The Pisa Research Project shows Turkish schools’ performance falls below the OECD countries in reading, math and science. The tests focus on, amongst other things, higher order thinking skills and results give credence to criticisms levelled against the Turkish education system as being rote-learning orientated.

If the private school system is taken independently, then their results compare favourably with averages obtained across European countries. Otherwise said, it appears that the distribution of educational quality may be broader in Turkey, with a number of relatively poor performing schools, but also with a number of extremely high performing establishments.

The national testing system instituted at the end of Grade 8 increases the pressure on families to send their children to cram schools. The results of this exam decide the type of high school students can go to and thus may be a big determiner of their long-term chances of getting into a good university at the end of their high school education. University entrance is again based on a national exam, taken in two parts (TYT-AYT) at the end of Grade 12 by as many as 2.5 million school leavers.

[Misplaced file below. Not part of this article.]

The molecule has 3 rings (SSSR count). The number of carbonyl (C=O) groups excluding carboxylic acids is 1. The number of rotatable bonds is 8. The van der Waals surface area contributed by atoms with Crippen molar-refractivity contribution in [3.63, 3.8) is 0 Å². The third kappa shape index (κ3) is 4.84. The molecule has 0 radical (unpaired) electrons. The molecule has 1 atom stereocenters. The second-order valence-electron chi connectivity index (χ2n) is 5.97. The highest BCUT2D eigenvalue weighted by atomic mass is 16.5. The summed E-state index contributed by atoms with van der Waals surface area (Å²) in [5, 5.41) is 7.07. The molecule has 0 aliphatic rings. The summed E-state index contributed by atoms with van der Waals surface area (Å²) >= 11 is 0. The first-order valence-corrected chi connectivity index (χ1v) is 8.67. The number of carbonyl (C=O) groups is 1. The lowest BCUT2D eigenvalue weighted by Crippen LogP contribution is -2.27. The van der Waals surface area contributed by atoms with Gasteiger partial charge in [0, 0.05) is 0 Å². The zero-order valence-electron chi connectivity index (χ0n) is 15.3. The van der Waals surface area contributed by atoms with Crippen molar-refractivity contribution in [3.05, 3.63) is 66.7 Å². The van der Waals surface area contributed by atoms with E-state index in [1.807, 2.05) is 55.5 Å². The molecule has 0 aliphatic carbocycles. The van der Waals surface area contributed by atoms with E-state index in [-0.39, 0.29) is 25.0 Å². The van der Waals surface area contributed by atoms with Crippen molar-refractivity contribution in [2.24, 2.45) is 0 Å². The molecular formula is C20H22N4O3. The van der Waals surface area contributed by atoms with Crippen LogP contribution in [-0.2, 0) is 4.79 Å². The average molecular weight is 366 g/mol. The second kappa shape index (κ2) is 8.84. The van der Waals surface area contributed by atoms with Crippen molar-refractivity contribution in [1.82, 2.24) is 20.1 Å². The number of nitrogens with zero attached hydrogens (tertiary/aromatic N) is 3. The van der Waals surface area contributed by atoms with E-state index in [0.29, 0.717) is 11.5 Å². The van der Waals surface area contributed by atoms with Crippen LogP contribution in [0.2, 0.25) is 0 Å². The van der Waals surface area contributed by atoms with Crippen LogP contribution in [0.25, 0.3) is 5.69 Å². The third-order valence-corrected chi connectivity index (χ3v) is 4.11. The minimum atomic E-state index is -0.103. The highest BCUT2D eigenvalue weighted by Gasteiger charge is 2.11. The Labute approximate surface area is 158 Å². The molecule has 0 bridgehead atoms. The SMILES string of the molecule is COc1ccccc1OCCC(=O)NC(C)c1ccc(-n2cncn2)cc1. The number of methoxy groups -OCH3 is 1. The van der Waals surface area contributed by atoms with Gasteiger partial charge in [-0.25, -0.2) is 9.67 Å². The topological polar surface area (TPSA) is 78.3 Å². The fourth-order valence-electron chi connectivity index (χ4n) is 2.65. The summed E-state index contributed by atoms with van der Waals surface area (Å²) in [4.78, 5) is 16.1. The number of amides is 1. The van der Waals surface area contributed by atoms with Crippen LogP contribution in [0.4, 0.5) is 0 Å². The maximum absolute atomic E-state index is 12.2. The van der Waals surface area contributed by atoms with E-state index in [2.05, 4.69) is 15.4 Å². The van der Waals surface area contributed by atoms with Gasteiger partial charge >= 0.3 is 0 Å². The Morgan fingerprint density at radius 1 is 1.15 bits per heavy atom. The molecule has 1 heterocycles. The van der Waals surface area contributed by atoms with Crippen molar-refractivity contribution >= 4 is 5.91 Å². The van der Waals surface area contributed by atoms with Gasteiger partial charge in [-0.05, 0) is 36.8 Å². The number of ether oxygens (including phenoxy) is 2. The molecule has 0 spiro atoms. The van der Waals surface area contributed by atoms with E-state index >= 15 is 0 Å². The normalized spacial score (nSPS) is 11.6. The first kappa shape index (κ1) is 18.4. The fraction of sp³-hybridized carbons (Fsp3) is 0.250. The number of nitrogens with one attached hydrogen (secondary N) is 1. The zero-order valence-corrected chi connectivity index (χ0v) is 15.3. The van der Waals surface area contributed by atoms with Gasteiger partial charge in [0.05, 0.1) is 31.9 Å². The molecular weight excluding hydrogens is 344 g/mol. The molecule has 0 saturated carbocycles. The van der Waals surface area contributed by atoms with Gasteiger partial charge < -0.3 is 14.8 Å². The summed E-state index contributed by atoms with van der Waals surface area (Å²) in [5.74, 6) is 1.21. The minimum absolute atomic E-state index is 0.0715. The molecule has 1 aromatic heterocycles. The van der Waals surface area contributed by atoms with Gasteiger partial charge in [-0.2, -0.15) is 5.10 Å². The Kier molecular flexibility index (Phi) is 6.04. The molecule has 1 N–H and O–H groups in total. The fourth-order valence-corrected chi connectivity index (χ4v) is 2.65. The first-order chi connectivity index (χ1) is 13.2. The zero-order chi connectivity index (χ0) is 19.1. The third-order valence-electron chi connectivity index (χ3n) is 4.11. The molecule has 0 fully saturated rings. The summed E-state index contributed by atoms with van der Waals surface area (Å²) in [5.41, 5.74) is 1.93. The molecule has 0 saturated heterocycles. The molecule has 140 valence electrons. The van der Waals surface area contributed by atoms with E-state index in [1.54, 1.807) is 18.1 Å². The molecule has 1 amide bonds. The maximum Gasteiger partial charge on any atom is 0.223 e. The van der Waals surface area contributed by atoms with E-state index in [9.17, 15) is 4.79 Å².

With the demise of cram schools as a result of a change in government policy, many high schools are now incorporating ‘cram’ programs into the services they offer. This adds a dilemma for those wishing to focus on a more holistic and broader set of skills for students.

The curriculum challenge for schools such as the Özel Bilkent Schools is to develop students critical thinking skills, writing skills, ability to reflect and plan their own learning, as well as allow them to be successful in the national university entrance system. The schools need to develop students as mature, independent and positive contributors to the society in which they live, whilst at the same time providing the type of reflexes which will allow them access to good universities in Turkey. Unfortunately, the assessment system for entry into University does not generally favour skill-based, whole person development. Thus, a good school needs to develop a strategy which caters for both these aspirations, namely personal skills and intellectual development, and, at the same time, knowledge-based examination success. The authorization as an IB World Continuum School has been an important part of our strategy in meeting these dual goals.